The Reality of Garlic in Dog Food

When garlic is added for flavor, the maximum usage level is around 3 g per kilogram of food. Our 12 kg dog eating 200 g of food would eat approximately 0.6 g per day. To achieve the health benefits of garlic, the usage level is around 1.5 g of garlic per kilogram of food. A 12 kg dog would eat about 0.3 g a day. It is very apparent that these levels are nowhere close to the levels used in their experiment, and at these levels research had not shown any effect of garlic on red blood cells. The confusion comes from not considering the dosage rate.
Dosage

Question: What is the difference between a nutrient, a drug, and a toxin? Answer: Dosage.
That is an old saying among nutritionists, and it’s true. To say something is toxic without some reference to the level needed to cause the toxic effect is misleading, especially in the fields of nutrition and health.
Lots of nutrients we, and our pets, consume are potentially toxic. An example is the trace mineral selenium. Selenium is usually added to pet foods at the level of 0.2 ppm (parts per million). Increase that level to 1 ppm you get additional health benefits. Increase it to 10 ppm and the level becomes toxic, possibly even deadly.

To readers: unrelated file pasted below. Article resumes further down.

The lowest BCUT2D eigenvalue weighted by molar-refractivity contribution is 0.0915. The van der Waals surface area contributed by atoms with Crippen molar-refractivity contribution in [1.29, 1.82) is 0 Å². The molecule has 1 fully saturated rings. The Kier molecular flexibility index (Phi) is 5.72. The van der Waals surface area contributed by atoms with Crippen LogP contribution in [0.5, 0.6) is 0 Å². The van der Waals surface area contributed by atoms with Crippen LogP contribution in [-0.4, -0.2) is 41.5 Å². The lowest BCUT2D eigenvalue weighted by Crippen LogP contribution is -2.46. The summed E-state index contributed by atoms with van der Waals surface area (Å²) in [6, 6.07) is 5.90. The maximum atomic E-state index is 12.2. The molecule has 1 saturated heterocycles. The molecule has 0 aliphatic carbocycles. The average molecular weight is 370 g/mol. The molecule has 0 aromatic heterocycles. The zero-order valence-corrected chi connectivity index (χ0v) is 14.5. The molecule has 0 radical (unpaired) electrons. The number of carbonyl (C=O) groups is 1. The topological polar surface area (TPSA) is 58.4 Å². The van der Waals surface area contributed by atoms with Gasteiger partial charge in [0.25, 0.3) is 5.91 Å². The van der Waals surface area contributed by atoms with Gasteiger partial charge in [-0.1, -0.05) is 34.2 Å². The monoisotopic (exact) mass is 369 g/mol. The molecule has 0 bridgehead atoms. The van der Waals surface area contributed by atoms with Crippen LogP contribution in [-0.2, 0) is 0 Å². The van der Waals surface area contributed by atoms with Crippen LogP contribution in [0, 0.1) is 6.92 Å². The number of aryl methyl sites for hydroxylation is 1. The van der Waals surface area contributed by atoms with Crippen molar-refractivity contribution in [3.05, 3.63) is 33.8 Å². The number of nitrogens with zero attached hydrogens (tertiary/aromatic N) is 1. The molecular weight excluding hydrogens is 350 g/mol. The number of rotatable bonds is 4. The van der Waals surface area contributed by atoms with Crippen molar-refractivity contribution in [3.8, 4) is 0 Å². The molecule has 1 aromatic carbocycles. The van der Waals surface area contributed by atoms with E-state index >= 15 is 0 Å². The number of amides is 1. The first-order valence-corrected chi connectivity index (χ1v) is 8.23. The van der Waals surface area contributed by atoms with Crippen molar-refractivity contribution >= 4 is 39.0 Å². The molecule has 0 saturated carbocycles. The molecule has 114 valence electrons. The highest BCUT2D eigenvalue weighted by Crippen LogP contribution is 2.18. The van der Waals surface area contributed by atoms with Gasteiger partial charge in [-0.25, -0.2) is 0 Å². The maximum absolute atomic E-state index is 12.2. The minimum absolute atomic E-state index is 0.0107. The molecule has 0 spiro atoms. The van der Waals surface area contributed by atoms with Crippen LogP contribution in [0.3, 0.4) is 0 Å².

Another example of where confusion is caused by talking about toxicity without considering dosage rate is Poinsettias. “Poinsettias are toxic; don’t let your dog near them.” Not true.
Chocolate is another example. Chocolate can be deadly to dogs in high dosages, especially highly-potent chocolate such as unsweetened baker’s chocolate or cocoa powder. If your Labrador steals a single milk chocolate off the table, it will likely suffer no ill effects. If your Teacup Poodle eats a whole box of dark chocolate, she should visit the veterinarian immediately.